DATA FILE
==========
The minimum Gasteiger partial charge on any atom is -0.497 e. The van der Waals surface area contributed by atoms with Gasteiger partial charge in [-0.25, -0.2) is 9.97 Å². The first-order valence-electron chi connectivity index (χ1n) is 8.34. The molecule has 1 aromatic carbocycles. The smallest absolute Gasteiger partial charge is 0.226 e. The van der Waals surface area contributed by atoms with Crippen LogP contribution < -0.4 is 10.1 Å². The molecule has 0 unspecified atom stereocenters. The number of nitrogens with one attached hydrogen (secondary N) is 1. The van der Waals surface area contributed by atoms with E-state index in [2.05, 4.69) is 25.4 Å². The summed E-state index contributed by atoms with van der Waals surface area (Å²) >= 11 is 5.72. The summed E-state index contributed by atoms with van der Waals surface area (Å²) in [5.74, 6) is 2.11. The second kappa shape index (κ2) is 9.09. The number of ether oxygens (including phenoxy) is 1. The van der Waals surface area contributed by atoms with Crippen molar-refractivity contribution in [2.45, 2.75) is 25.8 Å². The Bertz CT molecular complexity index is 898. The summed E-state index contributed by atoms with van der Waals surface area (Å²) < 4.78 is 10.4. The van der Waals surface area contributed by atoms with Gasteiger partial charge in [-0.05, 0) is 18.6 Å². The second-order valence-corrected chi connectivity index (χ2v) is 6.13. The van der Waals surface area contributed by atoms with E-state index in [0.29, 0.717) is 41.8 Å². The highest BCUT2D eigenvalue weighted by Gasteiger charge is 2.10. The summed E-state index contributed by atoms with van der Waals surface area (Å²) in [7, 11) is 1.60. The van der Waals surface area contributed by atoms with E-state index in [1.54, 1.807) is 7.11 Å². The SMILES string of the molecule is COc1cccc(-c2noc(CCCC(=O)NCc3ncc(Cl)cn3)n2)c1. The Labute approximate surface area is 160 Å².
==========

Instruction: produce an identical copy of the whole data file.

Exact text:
The minimum Gasteiger partial charge on any atom is -0.497 e. The van der Waals surface area contributed by atoms with Gasteiger partial charge in [-0.25, -0.2) is 9.97 Å². The first-order valence-electron chi connectivity index (χ1n) is 8.34. The molecule has 1 aromatic carbocycles. The smallest absolute Gasteiger partial charge is 0.226 e. The van der Waals surface area contributed by atoms with Crippen LogP contribution < -0.4 is 10.1 Å². The molecule has 0 unspecified atom stereocenters. The number of nitrogens with one attached hydrogen (secondary N) is 1. The van der Waals surface area contributed by atoms with E-state index in [2.05, 4.69) is 25.4 Å². The summed E-state index contributed by atoms with van der Waals surface area (Å²) >= 11 is 5.72. The summed E-state index contributed by atoms with van der Waals surface area (Å²) in [5.74, 6) is 2.11. The second kappa shape index (κ2) is 9.09. The number of ether oxygens (including phenoxy) is 1. The van der Waals surface area contributed by atoms with Crippen molar-refractivity contribution in [2.45, 2.75) is 25.8 Å². The Bertz CT molecular complexity index is 898. The summed E-state index contributed by atoms with van der Waals surface area (Å²) < 4.78 is 10.4. The van der Waals surface area contributed by atoms with Gasteiger partial charge in [-0.05, 0) is 18.6 Å². The second-order valence-corrected chi connectivity index (χ2v) is 6.13. The van der Waals surface area contributed by atoms with E-state index in [0.29, 0.717) is 41.8 Å². The highest BCUT2D eigenvalue weighted by Gasteiger charge is 2.10. The summed E-state index contributed by atoms with van der Waals surface area (Å²) in [7, 11) is 1.60. The van der Waals surface area contributed by atoms with E-state index in [1.54, 1.807) is 7.11 Å². The SMILES string of the molecule is COc1cccc(-c2noc(CCCC(=O)NCc3ncc(Cl)cn3)n2)c1. The Labute approximate surface area is 160 Å².